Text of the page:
Bad taste remains

Penguins try to forget upset loss to Butler

YSU's #20 Christian Turner gets a block from teammate #60 Gavin Wiggins on Butler defender #96 Joseph Camacho while rushing for yardage...by R. Michael Semple

YOUNGSTOWN — The bad taste left in the mouth of the Youngstown State football team hadn’t gone away by Tuesday. In fact, it may never leave.

The Penguins were still smarting from Saturday’s shocking 23-21 defeat to Butler — a non-scholarship program and a 35 1/2-point underdog going into the game — at YSU’s weekly press conference.

“At the end of the day, we’re going to have to live with that loss for the rest of our lives,” said sophomore defensive tackle Wes Thompson, a Boardman graduate. “We’ve just got to be able to learn from the loss.”

YSU better be quick learners.

The Penguins face 17th-ranked West Virginia at Mountaineer Field at 6 p.m. Saturday. WVU, fresh off a 40-14 thrashing of Tennessee, is led by Heisman Trophy candidate Will Grier, a dual-threat quarterback who completed 25-of-34 passes for 429 yards and five touchdowns against the Volunteers.

YSU, on the other hand, is coming off a performance in which it allowed an unknown quarterback (Will Marty) on a lower-level FCS team to finish 25-of-38 for 253 yards with three touchdowns and zero interceptions. Butler wide receiver Pace Temple caught 14 passes for 167 yards and one TD.

On paper, it’s not a pretty matchup for the Penguins.

“They have a lot of talent, and it’ll be a good challenge for us,” YSU coach Bo Pelini said. “… I think our kids are looking forward to going down there and playing in that environment against a really good football team. I know I am. You look forward to these games. When you play games like this against football teams like this, it makes you a better football team.”

That had better be the case.

The Penguins entered the season ranked 24th in the nation but dropped out of the top 25 in both polls after the upset by the Bulldogs. Maybe the biggest hurdle for YSU now is to regain its confidence. A team with postseason aspirations still has a chance to recover and earn that distinction, but Thompson admitted they have to recoup mentally.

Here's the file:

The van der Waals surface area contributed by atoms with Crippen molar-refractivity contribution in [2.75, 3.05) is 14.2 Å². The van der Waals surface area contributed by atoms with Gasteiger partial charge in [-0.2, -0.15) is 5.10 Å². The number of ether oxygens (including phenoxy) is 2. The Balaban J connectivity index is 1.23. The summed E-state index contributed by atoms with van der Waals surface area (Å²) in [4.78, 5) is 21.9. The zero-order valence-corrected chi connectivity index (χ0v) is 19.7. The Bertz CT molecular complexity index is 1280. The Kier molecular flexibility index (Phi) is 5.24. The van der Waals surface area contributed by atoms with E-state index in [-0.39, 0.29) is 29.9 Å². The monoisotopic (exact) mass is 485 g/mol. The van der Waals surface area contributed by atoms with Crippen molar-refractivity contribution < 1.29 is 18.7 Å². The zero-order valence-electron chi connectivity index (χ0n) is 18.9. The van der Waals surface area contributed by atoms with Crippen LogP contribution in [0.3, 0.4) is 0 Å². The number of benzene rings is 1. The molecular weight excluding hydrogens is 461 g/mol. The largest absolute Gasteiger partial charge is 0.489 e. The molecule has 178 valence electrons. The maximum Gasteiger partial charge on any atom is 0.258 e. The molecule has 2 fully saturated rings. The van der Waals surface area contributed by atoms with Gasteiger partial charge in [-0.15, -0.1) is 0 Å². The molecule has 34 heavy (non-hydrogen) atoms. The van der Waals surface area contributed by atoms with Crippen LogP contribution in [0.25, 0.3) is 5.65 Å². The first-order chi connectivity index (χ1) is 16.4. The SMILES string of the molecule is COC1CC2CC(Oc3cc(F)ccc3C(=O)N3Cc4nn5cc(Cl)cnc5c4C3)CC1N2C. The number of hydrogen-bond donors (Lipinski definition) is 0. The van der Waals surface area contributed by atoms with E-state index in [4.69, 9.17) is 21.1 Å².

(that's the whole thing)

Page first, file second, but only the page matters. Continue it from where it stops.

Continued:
“People are still having a hard time dealing with it, but we’re going to find out later when we practice (how we respond),” Thompson said. “I’m hoping that everyone responds good, but it was a tough loss. We just have to put it behind us.”

Both sides of the ball have a lot to put behind them.

The defense gave up three scores in the final 9:20 of the game after yielding seven points in the first three quarters. The offense tapered off as well, failing to slam the door shut in the second half after taking a 21-7 lead in the third quarter.

Oh, and then there’s special teams. Place kicker Zak Kennedy’s days could be numbered after he missed a 33-yard attempt in the first half and then a 48-yarder later in the game. He has converted just eight of his last 15 field-goal attempts and hasn’t made one longer than 36 yards since the 2016 playoff run.

As Pelini reiterated, the blame is on everyone — including the coaches — so he doesn’t want to make any rash decisions.

“There was a perfect storm of mistakes,” Pelini said. “When that happens, you leave yourself open. … The fundamentals, the things that we preach, the things we coach them to do, we didn’t do them. So obviously we as coaches didn’t get it across.”

The Penguins also are operating without co-defensive coordinator Richard McNutt, who was placed on paid administrative leave late last week. According to news partner WKBN TV-27, McNutt is the subject of an internal investigation. Neither the university nor Pelini divulged any other details, although Pelini did admit McNutt, who was promoted from defensive backs coach to his current position during the offseason, is missed at practice.

“I can’t be as global as I want to be as a head football coach,” Pelini said. “We’re shorthanded, so I’m spending 90 percent of my time in meetings with the defensive backs because we don’t have him as a coach. It limits what you can do. That’s not an excuse (for the loss to Butler) though.”

Pelini did not indicate when McNutt might return, but he did say “everything’s concluded.” He conceded that it’s “more of a university question” as to when, or if, McNutt will rejoin the team.

For now, the Penguins have their own problems. Their focus must stay on what is likely their toughest task of the season.

“We just need to focus on West V.,” Thompson said. “If we put a great week of practice together, we should be able to compete with this football team.”

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